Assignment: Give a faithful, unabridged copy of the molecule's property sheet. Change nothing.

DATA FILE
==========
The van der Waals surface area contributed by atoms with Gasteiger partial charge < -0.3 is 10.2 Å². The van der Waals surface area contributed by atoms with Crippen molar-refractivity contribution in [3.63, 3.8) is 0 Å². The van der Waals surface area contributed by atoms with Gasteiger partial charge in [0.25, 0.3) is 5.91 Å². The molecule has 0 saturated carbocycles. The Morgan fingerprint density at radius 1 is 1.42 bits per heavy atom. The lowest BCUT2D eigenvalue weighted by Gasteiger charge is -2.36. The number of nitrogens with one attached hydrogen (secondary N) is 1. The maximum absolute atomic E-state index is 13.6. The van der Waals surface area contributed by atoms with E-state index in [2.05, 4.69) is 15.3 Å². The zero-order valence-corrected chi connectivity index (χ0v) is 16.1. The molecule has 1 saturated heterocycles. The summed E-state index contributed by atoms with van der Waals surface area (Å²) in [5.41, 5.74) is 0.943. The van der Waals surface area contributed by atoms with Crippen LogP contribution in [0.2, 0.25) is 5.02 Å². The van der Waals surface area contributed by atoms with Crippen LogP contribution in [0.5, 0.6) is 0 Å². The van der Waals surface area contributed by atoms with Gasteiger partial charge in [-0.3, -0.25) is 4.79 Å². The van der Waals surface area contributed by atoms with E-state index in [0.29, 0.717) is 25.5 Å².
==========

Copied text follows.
The van der Waals surface area contributed by atoms with Gasteiger partial charge < -0.3 is 10.2 Å². The van der Waals surface area contributed by atoms with Crippen molar-refractivity contribution in [3.63, 3.8) is 0 Å². The van der Waals surface area contributed by atoms with Gasteiger partial charge in [0.25, 0.3) is 5.91 Å². The molecule has 0 saturated carbocycles. The Morgan fingerprint density at radius 1 is 1.42 bits per heavy atom. The lowest BCUT2D eigenvalue weighted by Gasteiger charge is -2.36. The number of nitrogens with one attached hydrogen (secondary N) is 1. The maximum absolute atomic E-state index is 13.6. The van der Waals surface area contributed by atoms with E-state index in [2.05, 4.69) is 15.3 Å². The zero-order valence-corrected chi connectivity index (χ0v) is 16.1. The molecule has 1 saturated heterocycles. The summed E-state index contributed by atoms with van der Waals surface area (Å²) in [5.41, 5.74) is 0.943. The van der Waals surface area contributed by atoms with Crippen LogP contribution in [0.2, 0.25) is 5.02 Å². The van der Waals surface area contributed by atoms with Crippen LogP contribution in [0.5, 0.6) is 0 Å². The van der Waals surface area contributed by atoms with Gasteiger partial charge in [-0.3, -0.25) is 4.79 Å². The van der Waals surface area contributed by atoms with E-state index in [0.29, 0.717) is 25.5 Å².